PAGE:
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Conflict arises over W.Va. live racing requirements

Journal photos by Ron Agnir Horses for Race 1 begin warming up in the Paddock at Hollywood Casino at Charles Town Races on Thursday evening.
Journal photos by Ron Agnir
Horses for Race 1 begin warming up in the Paddock at Hollywood Casino at Charles Town Races on Thursday evening.

MARTINSBURG, W.Va. — Both sides agree: More flexibility is needed in setting the number of live racing days at Charles Town Races. However, horsemen and track management seem to differ on whether that flexibility should favor adding racing days or reducing racing days.

“We’re supportive of reducing the minimum requirement,” Al Britton, general manager of Hollywood Casino at Charles Town Races, said in a recent telephone interview. “We need to come up with the right number. We need more flexibility.”

“We need maximum flexibility at Charles Town,” Randy Funkhouser, president of the Charles Town Horsemen’s Benevolent and Protective Association, said in a recent telephone interview. “We’ve been for year-round racing at Charles Town. We can’t survive on six months of racing.”

Both men agree, though, that they want to work together to do what’s best for racing.

The West Virginia Racing Commission has drafted a resolution that requests state lawmakers reduce the minimum number of racing days at the state’s four racetracks to 185, and to let the Racing Commission set the number of racing days, rather than the Legislature by statute.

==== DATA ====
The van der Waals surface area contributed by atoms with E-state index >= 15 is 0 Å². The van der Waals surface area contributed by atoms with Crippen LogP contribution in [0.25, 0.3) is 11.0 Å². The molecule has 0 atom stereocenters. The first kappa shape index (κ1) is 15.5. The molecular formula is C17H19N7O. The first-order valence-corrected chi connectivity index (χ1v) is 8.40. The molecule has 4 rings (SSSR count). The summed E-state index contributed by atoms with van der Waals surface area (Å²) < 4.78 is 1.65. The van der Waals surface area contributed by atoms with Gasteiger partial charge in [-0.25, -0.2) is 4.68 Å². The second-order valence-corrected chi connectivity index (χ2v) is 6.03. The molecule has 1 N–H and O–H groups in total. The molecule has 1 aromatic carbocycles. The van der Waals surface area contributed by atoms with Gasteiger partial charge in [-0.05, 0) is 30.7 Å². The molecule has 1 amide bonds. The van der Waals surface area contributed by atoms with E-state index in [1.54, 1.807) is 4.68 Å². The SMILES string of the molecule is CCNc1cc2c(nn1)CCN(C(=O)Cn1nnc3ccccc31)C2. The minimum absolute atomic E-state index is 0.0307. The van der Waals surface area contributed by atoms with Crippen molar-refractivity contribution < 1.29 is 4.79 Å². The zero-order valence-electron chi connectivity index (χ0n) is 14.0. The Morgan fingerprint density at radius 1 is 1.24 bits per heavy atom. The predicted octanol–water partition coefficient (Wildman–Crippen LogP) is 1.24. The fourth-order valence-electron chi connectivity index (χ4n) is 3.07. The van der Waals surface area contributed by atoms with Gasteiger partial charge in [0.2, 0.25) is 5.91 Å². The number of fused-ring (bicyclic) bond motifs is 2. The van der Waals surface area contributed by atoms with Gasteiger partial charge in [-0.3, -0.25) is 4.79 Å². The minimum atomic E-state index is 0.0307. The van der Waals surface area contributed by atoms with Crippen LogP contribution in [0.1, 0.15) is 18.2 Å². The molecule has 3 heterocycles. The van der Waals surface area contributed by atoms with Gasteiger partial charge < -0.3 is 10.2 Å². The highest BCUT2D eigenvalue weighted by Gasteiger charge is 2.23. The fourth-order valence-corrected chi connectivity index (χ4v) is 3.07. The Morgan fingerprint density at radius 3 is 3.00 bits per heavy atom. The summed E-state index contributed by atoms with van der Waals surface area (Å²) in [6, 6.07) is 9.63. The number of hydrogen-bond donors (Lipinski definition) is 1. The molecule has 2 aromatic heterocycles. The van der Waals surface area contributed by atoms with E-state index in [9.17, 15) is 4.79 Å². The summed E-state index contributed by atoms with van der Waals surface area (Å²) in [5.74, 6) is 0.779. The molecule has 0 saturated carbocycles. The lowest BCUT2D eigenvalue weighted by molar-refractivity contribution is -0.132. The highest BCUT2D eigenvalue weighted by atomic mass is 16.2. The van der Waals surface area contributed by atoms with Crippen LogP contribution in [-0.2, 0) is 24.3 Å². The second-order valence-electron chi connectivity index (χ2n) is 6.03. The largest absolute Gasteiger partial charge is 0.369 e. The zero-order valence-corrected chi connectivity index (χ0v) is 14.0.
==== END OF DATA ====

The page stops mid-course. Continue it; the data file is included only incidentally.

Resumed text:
The minimum for the thoroughbred horse track in Jefferson County is 220 and for the thoroughbred horse track at Chester in the Northern Panhandle, Mountaineer Racetrack, is 210.

For the state’s two dog tracks, Mardi Gras outside Charleston and Wheeling Island, the minimum number of live racing days is 220.

However, the tracks can apply to race more than the minimum, John A. Myers, the acting executive director of the Racing Commission, explained in a recent telephone interview. Racetracks apply every year for the number of racing days they want to run and the Racing Commission must approve those applications.

“Not very long ago, the tracks got permission to run 240 days,” he said. “It is already in statute that there are factors that allow the number of days run to be reduced to 185, such as weather, available number of horses and emergency conditions.”

With the Horsemen’s Association’s consent, Charles Town got permission at the last Racing Commission meeting to not make up 20 days of racing that were lost during the winter because of hazardous weather.

By state law, Charles Town has to apply for 220 days of live racing in order to operate slots and table games.

“If you set the minimum at 185, that would be absolute – the tracks would be forced to make up canceled days,” Myers said.

And then there are changes in the purse structure, he added.